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Most try to talk themselves out of it, telling themselves over and over again that there is absolutely nothing to fear. Yet the anxiety will not go away. A typical response to this anxiety is to get busier than ever, creating more lists of things to do so as not to have to feel this uncomfortable emotion.
Why? Because until now, there have been no words that would help a bride understand what is happening inside, no context in which to place the very normal and expected feelings of fear, anxiety, confusion, and sadness that live alongside the joy and bliss within the engaged woman.
Why would a bride feel fear and sadness in the months preceding her most cherished day? In order to answer this question, we must look at the wedding as a rite of passage.
We have all heard the term rite of passage, usually in reference to adolescence, the birth of child, midlife, and old age. Simply, a rite of passage is a major turning point in life where we experience a change in identity. It is a time of transition where the old way of life ceases to fit and the new life has not yet taken hold.
In traditional cultures, the initiate is guided on the arms of the village elders through an elaborate series of ancient rituals and ceremonies for the purpose of thoroughly shedding the ties to the current identity. They understand that the old identity must completely cease to exist in order to allow space for the new identity to arise.
As the current identity is shed, the initiate experiences sadness and fear, for how can we let go of something that has been with us our entire lives without feeling grief, and how can we avoid feeling afraid when we do not know what the new life holds?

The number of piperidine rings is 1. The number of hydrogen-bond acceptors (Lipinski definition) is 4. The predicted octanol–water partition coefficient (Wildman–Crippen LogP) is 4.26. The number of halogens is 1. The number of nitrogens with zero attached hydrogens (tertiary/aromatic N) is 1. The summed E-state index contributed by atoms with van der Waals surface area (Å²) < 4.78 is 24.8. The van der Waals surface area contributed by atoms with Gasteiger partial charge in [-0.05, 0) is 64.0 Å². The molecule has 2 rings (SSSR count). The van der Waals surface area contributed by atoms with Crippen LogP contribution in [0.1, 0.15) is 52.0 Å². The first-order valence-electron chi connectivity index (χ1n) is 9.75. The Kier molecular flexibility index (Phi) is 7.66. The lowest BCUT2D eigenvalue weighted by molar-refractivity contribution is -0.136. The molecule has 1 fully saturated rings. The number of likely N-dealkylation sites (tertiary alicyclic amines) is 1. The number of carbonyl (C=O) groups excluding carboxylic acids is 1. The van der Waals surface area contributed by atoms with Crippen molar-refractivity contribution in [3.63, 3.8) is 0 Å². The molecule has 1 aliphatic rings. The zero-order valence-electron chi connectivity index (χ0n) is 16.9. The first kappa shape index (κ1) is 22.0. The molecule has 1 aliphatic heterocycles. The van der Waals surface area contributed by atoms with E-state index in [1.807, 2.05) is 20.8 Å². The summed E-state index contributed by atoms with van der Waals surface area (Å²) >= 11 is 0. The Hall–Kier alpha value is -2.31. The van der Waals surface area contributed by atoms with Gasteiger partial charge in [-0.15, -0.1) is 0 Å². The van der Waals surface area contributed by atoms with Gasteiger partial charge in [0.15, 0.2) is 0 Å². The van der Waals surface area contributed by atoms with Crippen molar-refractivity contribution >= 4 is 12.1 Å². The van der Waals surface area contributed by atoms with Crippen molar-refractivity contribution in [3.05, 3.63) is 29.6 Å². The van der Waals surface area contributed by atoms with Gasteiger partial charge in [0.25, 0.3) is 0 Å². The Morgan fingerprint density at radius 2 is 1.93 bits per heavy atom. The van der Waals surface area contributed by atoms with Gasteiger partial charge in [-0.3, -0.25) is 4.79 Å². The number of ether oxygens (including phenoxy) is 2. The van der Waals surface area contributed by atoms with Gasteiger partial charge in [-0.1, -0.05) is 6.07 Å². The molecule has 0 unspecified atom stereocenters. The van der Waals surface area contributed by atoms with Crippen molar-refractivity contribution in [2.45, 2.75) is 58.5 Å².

A change of identity involves loss; and loss always, no matter how beautiful and bountiful the gains, involves grief.
How does all of this apply to the bride and her wedding? The moment you become engaged, your rite of passage begins. From this point on, you begin to cut your ties to your identity as single woman so you can slowly prepare for your transformation into wife.
What does it mean to "cut ties" to something as intangible as an identity? It means spending some time thinking about the elements that have come together to form your identity as a single person. It means realizing that after you marry your relationships to your girlfriends, sisters, mother, and father will be altered and allowing yourself to grieve these changes and separations. It means acknowledging that being single means being free, and that when you marry you will sacrifice a significant portion of this freedom.
In fact, in traditional cultures, the members consider all rites of passage as a sacrifice and a gift, a separating and a joining, a death and a rebirth. So as much as the wedding is a time of celebration, happiness, and new beginnings, it is also a time of saying goodbye to an entire identity and grieving the losses.
I have worked with many brides who, once they are given the words and context in which to understand their inner world, breathe a great sigh of relief.
There are countless guidebooks that assist the bride with the practical end of her wedding. But there is scant information that helps the bride navigate through the challenging emotional road that begins at the proposal and continues into the first months of marriage.
If you find yourself crumbling into a heap of tears at the end of the day, or lashing out in anger at those closest to you, take heart: you are experiencing the prewedding blues. It is normal, expected, even necessary.
The more you can allow yourself to express the difficult emotions like grief, anger, and fear, the more you are letting go of your identity as a single woman. And the more you let go, the more space you will have inside to arrive at your wedding day serene, self-aware, and prepared to greet your beloved at the altar, ready to become joined together as wife and husband... for as long as you both shall live.
Copyright © - Sheryl Paul Nissinen, M.A. Reprinted with permission. All rights reserved. - Sheryl Paul Nissinen, a counselor and writer, holds a Master's Degree in Counseling Psychology and a Bachelor's Degree in Feminine Culture. Adapted from the book, "The Conscious Bride: Women Unveil Their True Feelings about Getting Hitched."
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